An average of 780 patients were assessed at the orthopaedic outpatient clinic every week, with a total of 40 516 patients seen in 2010 (Figure 6) . Once again the Trauma Unit (Upper and Lower Limb) is the busiest, seeing 11 020 patients, and each of the other units seeing on average 5 000+ patients for the year (including unit-specific trauma, such as spine trauma, which is followed up at the Spine Clinic and not at the Trauma Clinic).
2010 FIFA Soccer World Cup
Prior to the World Cup there was much speculation and preparation for the event.
There was an anticipated increase in the number of orthopaedic patients and the Department considered relocating resources, such as closing cold units during that period and using elective theatre lists exclusively for trauma. However, due to the backlog in surgery for cold cases, with waiting lists being in some cases as long as two years, the closing of cold units was not possible.7
An evaluation of the statistics over the time period shows no significant differences as compared to other months of the year regarding the orthopaedic spectrum in terms of emergency patients seen, emergency admissions, total theatre cases performed and outpatient statistics. The data for June and July were consistent with the average for 2010 for all variables as indicated in (Figure 7).
An average of 780 patients were assessed at the orthopaedic outpatient clinic every week, with a total of 40 516 patients seen in 2010
Thus far the analysis has been invaluable to the Orthopaedics Department at CHBAH. Some valuable outcomes include the following:
• The data have been used to identify priorities with regard to equipment needed and motivation for an additional traction table, fluoroscopy and drills.
• The need for additional staff in the wards and the redistribution of staff to busier units has materialised from the study.
• The study can be used as an instrument to plan for future events, such as sporting events.
• It provides opportunities for future research, helping potential researchers identify areas to explore and investigate.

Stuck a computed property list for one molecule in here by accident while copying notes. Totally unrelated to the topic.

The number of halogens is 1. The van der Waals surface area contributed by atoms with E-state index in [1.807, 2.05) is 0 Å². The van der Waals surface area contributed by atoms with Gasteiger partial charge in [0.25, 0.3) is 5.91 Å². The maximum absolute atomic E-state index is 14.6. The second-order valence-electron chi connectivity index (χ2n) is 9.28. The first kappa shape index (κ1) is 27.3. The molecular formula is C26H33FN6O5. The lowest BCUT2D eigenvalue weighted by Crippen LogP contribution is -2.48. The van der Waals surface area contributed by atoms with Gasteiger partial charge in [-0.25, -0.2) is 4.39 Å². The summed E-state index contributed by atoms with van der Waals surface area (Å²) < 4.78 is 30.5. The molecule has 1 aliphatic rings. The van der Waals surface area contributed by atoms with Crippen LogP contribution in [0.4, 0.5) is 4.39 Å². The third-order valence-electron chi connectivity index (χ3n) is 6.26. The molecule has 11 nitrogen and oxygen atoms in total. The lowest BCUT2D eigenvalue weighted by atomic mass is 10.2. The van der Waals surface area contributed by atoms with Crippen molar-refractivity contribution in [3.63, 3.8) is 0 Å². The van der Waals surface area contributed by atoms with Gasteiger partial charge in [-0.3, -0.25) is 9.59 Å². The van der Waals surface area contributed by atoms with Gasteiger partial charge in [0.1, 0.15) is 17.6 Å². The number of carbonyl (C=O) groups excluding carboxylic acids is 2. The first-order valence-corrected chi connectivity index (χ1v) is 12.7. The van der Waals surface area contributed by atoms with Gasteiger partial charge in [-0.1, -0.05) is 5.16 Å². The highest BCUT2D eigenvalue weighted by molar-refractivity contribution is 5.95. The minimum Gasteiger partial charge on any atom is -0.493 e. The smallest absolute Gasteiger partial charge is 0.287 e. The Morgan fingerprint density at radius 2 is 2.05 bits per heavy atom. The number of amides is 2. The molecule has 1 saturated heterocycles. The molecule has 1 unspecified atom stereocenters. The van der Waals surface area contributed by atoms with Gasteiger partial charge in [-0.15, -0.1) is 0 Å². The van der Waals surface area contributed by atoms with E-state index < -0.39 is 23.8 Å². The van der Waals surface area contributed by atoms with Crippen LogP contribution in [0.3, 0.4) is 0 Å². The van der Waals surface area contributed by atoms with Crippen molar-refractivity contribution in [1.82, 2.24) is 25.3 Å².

• It can assist in reducing elective theatre waiting lists.7
• The study has identified the need for better and possibly electronic data collection tools.5
This analysis presents the complete spectrum of orthopaedics offered at CHBAH. The results aim at improving patient care in and around Soweto.
No benefits in any form have been or are to be received from a commercial party related directly or indirectly to the subject of the article.
Acknowledgements: Or J Albuequeque, Dr S Kanyembe, Dr R Kgabo, Dr Mazibuko, Dr K Matekane, Dr B Ndlele
1. Landman WA, Mouton J, Nevhutalu K. Chris Hani Baragwanath Hospital Ethics Audit. 2001. Ethics Institute of South Africa. [ Links ]
2. Iqbal HJ, Pidikiti P. Audit of orthopaedic audits in an English Teaching Hospital: Are we closing the loop? The Open Orthopaedics Journal. 2010;4:188-92. [ Links ]
3. Debnath UK, Subramanian KN. Clinical Audit in Orthopaedics. Indian Journal of Orthopaedics. 2006;40(2):63-69. [ Links ]
4. Guryel E, Acton K, Patel S. Auditing Orthopaedic Audit. Annals of the Royal College of Surgeons of England. 2008;90:675-78. [ Links ]
5. Whitehead, D. The role of epidemiology in orthopaedic practice. Journal of Orthopaedic Nursing. 2000;4:33-38. [ Links ]
6. Justham D. Measuring performance through audit projects in orthopaedics -how do you know your performance is up to standard? Journal of Orthopaedic Nursing. 2005;9:43-47. [ Links ]
7. Tomlinson M, Cullen J. A clinical audit of patients on an orthopaedic waiting list for longer than two years. New Zealand Medical Journal. 1992;8:266-68. [ Links ]
Dr Jaytesh Pillay
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Main Road 2193 Killarney
Cell: 082 316 6975